The Mummer tradition dates back to the Middle Ages, although the exact origin cannot be pinpointed. Mummers dressed up in disguises and visited other people either as part of Christmas festivities or in celebration of the New Year. It may have started as part of the Roman festival of Saturnalia or Greek celebrations of Momus.
The tradition was widespread and diverse throughout history. In England and Ireland, it included plays, as Mummers also performed in the royal courts of England. The Mummer’s plays reached their peak between the end of the 19th Century and the first World War in England and Ireland. Similarly, in Germany and Austria in the 16th century, individuals went from house to house in masks during carnival offering a game of dice. In Nordic Regions, various elements of mumming were present in traditions around Christmas and New Years as part of julebukking, Helligtrekongers and Saint Knut’s Day. You will even find a description of mummers practices at Christmas time in Russia in Leo Tolstoy’s novel, War and Peace.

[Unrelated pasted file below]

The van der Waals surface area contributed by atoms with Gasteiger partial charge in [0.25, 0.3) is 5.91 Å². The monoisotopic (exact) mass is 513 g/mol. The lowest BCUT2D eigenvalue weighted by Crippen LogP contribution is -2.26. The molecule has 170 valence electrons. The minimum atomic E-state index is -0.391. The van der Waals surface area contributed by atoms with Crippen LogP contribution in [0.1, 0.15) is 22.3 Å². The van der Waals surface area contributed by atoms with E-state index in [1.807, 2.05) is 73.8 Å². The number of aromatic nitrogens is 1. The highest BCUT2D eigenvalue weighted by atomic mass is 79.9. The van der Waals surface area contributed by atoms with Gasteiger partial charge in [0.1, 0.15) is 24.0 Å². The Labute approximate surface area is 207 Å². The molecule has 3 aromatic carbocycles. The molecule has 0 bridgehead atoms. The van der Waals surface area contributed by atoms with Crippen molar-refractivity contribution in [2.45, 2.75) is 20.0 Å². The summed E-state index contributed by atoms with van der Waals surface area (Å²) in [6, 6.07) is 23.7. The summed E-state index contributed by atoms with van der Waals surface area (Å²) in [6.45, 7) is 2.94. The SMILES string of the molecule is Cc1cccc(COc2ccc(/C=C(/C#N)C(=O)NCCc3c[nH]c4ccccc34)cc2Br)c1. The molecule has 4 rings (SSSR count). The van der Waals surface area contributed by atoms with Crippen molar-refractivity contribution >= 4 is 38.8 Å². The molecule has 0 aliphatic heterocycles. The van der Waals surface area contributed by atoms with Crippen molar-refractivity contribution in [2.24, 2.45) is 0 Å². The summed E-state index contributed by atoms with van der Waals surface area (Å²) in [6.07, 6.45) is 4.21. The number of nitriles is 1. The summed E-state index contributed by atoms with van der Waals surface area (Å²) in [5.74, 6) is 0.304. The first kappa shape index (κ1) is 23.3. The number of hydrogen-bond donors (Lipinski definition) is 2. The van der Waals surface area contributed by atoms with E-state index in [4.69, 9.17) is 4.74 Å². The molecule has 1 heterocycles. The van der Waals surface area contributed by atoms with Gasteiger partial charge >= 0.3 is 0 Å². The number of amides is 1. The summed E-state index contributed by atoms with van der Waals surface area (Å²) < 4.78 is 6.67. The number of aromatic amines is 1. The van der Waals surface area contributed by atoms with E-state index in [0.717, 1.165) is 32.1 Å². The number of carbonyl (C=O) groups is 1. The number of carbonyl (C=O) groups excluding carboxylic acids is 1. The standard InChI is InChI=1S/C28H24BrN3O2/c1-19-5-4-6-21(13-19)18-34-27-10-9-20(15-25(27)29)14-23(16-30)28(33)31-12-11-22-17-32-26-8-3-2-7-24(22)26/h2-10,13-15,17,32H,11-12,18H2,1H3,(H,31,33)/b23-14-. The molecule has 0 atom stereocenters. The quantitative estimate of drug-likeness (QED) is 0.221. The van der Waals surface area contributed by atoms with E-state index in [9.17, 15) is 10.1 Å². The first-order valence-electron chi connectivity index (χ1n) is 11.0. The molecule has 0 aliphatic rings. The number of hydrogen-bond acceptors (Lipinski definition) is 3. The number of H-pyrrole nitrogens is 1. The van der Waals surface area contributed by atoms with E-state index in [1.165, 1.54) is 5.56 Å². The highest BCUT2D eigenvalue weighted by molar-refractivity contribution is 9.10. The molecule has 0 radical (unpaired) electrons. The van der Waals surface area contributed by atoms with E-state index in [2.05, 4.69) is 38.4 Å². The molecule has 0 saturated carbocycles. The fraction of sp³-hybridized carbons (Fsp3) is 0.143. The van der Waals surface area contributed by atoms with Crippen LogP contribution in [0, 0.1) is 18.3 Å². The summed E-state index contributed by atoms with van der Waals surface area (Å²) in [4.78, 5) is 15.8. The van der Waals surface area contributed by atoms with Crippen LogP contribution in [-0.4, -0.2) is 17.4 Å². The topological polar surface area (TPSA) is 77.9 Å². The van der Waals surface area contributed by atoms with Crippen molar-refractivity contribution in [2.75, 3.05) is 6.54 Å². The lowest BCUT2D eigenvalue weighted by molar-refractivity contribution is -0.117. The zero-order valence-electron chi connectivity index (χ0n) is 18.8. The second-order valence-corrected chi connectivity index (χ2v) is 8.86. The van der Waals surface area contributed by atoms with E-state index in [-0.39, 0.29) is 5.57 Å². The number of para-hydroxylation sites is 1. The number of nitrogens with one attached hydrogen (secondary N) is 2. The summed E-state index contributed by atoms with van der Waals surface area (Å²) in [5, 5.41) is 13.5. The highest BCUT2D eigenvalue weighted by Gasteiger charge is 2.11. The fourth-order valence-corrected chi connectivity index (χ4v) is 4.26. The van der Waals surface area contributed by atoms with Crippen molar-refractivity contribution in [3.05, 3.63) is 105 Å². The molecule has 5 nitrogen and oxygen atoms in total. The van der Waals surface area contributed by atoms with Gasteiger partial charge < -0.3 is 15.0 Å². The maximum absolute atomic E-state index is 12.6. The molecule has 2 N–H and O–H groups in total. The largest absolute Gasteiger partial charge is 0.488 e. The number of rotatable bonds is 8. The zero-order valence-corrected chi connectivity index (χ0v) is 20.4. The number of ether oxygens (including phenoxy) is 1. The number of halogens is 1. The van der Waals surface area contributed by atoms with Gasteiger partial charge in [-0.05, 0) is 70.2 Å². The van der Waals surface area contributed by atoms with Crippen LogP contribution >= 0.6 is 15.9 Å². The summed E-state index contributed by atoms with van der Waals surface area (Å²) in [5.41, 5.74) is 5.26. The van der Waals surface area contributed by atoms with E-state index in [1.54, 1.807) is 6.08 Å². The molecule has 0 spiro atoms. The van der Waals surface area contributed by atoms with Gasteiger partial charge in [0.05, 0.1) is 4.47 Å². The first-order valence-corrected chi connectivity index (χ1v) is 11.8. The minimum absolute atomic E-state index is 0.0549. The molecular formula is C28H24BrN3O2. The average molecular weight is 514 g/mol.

The tradition was brought to the United States, where the largest celebration is in Philadelphia. Groups would go from door to door during the time of George Washington, performing in exchange for food. Now, about 15,000 dress up in Philadelphia for The Mummers Parade down Broad Street every January 1st.